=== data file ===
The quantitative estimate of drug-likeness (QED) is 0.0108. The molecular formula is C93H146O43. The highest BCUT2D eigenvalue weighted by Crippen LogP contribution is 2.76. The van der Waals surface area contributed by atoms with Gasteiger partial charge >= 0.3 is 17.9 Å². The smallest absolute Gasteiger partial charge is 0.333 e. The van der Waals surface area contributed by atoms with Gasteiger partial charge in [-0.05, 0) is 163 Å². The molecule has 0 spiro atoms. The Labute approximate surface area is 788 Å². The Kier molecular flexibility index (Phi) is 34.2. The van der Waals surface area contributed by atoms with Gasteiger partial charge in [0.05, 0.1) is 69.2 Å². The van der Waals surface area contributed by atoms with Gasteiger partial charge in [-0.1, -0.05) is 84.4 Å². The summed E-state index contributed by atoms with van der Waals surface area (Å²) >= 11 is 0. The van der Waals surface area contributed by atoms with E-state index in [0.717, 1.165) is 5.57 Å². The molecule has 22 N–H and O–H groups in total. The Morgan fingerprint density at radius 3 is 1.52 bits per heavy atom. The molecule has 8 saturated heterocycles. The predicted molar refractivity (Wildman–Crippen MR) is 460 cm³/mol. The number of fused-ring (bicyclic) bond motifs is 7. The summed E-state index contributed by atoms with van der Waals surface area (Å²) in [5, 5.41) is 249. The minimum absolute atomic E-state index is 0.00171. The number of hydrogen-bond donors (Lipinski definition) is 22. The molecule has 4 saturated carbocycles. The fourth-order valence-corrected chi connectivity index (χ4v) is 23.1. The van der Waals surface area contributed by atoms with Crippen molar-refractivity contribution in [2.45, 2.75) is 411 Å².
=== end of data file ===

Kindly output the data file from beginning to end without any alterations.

The quantitative estimate of drug-likeness (QED) is 0.0108. The molecular formula is C93H146O43. The highest BCUT2D eigenvalue weighted by Crippen LogP contribution is 2.76. The van der Waals surface area contributed by atoms with Gasteiger partial charge >= 0.3 is 17.9 Å². The smallest absolute Gasteiger partial charge is 0.333 e. The van der Waals surface area contributed by atoms with Gasteiger partial charge in [-0.05, 0) is 163 Å². The molecule has 0 spiro atoms. The Labute approximate surface area is 788 Å². The Kier molecular flexibility index (Phi) is 34.2. The van der Waals surface area contributed by atoms with Gasteiger partial charge in [0.05, 0.1) is 69.2 Å². The van der Waals surface area contributed by atoms with Gasteiger partial charge in [-0.1, -0.05) is 84.4 Å². The summed E-state index contributed by atoms with van der Waals surface area (Å²) >= 11 is 0. The van der Waals surface area contributed by atoms with E-state index in [0.717, 1.165) is 5.57 Å². The molecule has 22 N–H and O–H groups in total. The Morgan fingerprint density at radius 3 is 1.52 bits per heavy atom. The molecule has 8 saturated heterocycles. The predicted molar refractivity (Wildman–Crippen MR) is 460 cm³/mol. The number of fused-ring (bicyclic) bond motifs is 7. The summed E-state index contributed by atoms with van der Waals surface area (Å²) in [5, 5.41) is 249. The minimum absolute atomic E-state index is 0.00171. The number of hydrogen-bond donors (Lipinski definition) is 22. The molecule has 4 saturated carbocycles. The fourth-order valence-corrected chi connectivity index (χ4v) is 23.1. The van der Waals surface area contributed by atoms with Crippen molar-refractivity contribution in [2.45, 2.75) is 411 Å².